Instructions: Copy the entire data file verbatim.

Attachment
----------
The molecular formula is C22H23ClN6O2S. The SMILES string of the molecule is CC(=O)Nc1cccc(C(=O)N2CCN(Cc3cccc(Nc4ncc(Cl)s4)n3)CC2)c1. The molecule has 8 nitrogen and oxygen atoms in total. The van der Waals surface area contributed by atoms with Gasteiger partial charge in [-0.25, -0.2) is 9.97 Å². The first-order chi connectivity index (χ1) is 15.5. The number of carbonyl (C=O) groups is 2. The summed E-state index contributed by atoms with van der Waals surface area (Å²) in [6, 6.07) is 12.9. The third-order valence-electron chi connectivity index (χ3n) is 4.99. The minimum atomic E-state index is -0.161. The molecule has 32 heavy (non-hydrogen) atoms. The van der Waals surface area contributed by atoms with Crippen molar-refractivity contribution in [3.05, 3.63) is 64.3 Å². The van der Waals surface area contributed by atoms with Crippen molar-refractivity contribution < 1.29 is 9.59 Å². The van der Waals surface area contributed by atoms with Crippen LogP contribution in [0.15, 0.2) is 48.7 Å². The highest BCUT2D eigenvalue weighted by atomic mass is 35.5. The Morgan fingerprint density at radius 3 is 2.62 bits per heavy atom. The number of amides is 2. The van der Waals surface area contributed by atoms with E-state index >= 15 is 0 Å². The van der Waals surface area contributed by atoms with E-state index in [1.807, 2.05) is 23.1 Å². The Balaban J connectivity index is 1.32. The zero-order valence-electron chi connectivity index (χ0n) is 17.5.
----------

The molecular formula is C22H23ClN6O2S. The SMILES string of the molecule is CC(=O)Nc1cccc(C(=O)N2CCN(Cc3cccc(Nc4ncc(Cl)s4)n3)CC2)c1. The molecule has 8 nitrogen and oxygen atoms in total. The van der Waals surface area contributed by atoms with Gasteiger partial charge in [-0.25, -0.2) is 9.97 Å². The first-order chi connectivity index (χ1) is 15.5. The number of carbonyl (C=O) groups is 2. The summed E-state index contributed by atoms with van der Waals surface area (Å²) in [6, 6.07) is 12.9. The third-order valence-electron chi connectivity index (χ3n) is 4.99. The minimum atomic E-state index is -0.161. The molecule has 32 heavy (non-hydrogen) atoms. The van der Waals surface area contributed by atoms with Crippen molar-refractivity contribution in [3.05, 3.63) is 64.3 Å². The van der Waals surface area contributed by atoms with Crippen molar-refractivity contribution < 1.29 is 9.59 Å². The van der Waals surface area contributed by atoms with Crippen LogP contribution in [0.15, 0.2) is 48.7 Å². The highest BCUT2D eigenvalue weighted by atomic mass is 35.5. The Morgan fingerprint density at radius 3 is 2.62 bits per heavy atom. The number of amides is 2. The van der Waals surface area contributed by atoms with E-state index >= 15 is 0 Å². The van der Waals surface area contributed by atoms with E-state index in [1.807, 2.05) is 23.1 Å². The Balaban J connectivity index is 1.32. The zero-order valence-electron chi connectivity index (χ0n) is 17.5.